(March 22, 2013) With approval from the state Senate and the House of Delegates, legislation sponsoring the development of an oceanic wind energy farm off the coast of Ocean City is likely to be sealed soon, as Gov. Martin O’Malley — the initiative’s major architect — will almost assuredly sign the policy into law.
But just how, exactly, a potential investor would manage the construction of such a massive and fiscally treacherous project is still unclear to many in the state and resort.
“There’s been some very preliminary discussion of what they’d need and where they’d put it,” City Engineer Terry McGean said.
In the 2011 and 2012 legislative sessions, as well as this year, O’Malley has encouraged legislation to authorize the development of wind farms off the state’s coast. For the past two years, the initiative has cleared the House of Delegates, but has been stymied by discussion at the Senate committee level. But committee re-assignments this year appear to have shuffled the cards in a way that have allowed the proposal to garner enough support.
Under the Maryland proposal, two parcels of open seas — roughly 79,000 acres each — would be auctioned off by the federal government, in whose waters the parcels reside. Any wind turbines installed would have to be at least 10 miles from Ocean City’s coast, so as not to obstruct the resort’s invaluable beach vista.
The past two years’ discussions have resulted in some parameters, however, that are extremely important to Ocean City’s role in the possible offshore development. Electricity generated by wind turbines at sea would need to be connected into a larger grid for transmission and distribution. A project currently in the works, financed by Google, would see the construction of an offshore transmission grid to connect wind farms up and down the East Coast and distribute their power to on-shore customers.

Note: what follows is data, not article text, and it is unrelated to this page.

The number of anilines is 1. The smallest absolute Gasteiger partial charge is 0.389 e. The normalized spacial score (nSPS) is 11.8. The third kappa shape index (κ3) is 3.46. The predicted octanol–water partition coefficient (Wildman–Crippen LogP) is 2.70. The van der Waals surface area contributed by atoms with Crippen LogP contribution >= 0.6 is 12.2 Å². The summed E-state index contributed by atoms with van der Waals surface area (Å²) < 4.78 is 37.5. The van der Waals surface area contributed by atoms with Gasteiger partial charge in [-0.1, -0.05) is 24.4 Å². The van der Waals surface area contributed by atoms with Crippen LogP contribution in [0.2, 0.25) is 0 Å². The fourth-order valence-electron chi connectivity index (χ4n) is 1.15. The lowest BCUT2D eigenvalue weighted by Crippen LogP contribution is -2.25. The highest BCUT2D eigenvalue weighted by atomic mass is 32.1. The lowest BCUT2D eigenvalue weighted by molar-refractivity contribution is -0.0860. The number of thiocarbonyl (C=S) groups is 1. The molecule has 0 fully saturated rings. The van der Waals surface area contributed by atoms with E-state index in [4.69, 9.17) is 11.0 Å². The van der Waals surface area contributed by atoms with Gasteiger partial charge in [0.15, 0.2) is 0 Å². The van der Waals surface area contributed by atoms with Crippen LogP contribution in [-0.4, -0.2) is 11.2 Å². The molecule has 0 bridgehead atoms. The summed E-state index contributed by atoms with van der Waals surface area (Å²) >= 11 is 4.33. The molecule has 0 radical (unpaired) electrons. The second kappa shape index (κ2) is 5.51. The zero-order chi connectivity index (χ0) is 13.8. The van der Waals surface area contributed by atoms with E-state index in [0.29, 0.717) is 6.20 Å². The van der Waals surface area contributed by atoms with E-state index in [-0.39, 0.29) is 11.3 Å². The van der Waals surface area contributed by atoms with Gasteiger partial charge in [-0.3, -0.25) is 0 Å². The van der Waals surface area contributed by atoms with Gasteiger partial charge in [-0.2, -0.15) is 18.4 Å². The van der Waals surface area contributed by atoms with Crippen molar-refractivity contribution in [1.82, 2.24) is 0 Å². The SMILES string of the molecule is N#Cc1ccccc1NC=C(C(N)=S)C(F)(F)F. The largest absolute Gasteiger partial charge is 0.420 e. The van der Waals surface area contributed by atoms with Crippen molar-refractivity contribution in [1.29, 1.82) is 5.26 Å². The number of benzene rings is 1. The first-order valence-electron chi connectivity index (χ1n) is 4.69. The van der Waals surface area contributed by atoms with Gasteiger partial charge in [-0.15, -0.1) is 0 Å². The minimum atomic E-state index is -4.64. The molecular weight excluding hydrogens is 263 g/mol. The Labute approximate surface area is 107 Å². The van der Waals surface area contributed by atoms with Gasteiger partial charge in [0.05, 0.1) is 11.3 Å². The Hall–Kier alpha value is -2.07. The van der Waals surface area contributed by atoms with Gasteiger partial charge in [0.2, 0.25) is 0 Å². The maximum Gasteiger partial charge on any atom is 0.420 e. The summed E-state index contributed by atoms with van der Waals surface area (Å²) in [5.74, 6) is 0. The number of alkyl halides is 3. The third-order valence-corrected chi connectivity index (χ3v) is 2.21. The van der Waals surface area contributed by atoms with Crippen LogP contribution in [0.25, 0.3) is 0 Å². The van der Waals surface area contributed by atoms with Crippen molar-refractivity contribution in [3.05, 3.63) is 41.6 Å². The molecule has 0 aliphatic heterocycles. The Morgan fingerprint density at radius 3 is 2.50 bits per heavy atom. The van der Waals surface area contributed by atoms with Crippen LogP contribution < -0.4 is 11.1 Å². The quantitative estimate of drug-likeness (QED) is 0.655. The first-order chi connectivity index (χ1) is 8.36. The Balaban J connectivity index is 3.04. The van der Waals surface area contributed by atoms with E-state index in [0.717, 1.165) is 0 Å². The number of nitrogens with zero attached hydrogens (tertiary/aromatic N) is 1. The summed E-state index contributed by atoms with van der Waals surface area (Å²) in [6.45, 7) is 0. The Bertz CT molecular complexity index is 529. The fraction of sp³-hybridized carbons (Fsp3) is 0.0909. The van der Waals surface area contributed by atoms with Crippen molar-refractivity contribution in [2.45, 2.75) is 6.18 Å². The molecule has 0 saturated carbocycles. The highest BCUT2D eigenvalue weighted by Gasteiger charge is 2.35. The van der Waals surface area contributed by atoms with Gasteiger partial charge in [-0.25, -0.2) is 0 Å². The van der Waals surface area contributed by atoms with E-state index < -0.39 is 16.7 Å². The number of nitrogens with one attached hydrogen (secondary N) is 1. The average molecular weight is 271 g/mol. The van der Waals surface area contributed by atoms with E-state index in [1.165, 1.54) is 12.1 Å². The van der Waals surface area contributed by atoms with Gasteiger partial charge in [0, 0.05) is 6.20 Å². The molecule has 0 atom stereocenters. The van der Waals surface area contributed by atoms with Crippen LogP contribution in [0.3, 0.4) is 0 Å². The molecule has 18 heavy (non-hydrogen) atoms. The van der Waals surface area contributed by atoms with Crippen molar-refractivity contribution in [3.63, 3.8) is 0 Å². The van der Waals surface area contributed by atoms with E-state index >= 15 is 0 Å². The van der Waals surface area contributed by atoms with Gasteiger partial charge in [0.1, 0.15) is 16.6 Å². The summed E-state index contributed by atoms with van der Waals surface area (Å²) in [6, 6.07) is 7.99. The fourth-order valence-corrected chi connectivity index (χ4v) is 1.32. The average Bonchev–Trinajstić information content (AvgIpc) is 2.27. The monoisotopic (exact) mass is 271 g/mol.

“Some of what happens depends on whether or not there’s this big offshore grid that Google wants to put in,” McGean said. “It would run up and down the East Coast, offshore, with on-shore connections at various locations.”
More likely, however, given the complexity and time scale of constructing an offshore grid, the wind farm would be tied directly into an existing on-shore power grid via an undersea cable. This connection was initially proposed to run under Assateague Island, but staunch opposition from environmental groups means that the line would have to be placed somewhere in Ocean City.
“The cable gets trenched in from offshore, and then at some point it switches to a directional drilling type of thing,” McGean said.
After having tunneled the connection under the beach, likely near the inlet, the lines would have to reach a junction.
“They would need a large manhole vault at some location,” McGean said. “A lot of the discussion so far has been at the inlet parking lot. There would have to be some sort of franchise agreement with the town to use our right-of-way.”
From the junction vault, the power from the offshore turbines would then be spliced into the existing grid. Such an operation would require a considerable step-up in voltage, however, as most large wind turbines put out power at 690 volts. Most of the area’s high-capacity power transmission lines run at 69,000 volts, and some at 138,000.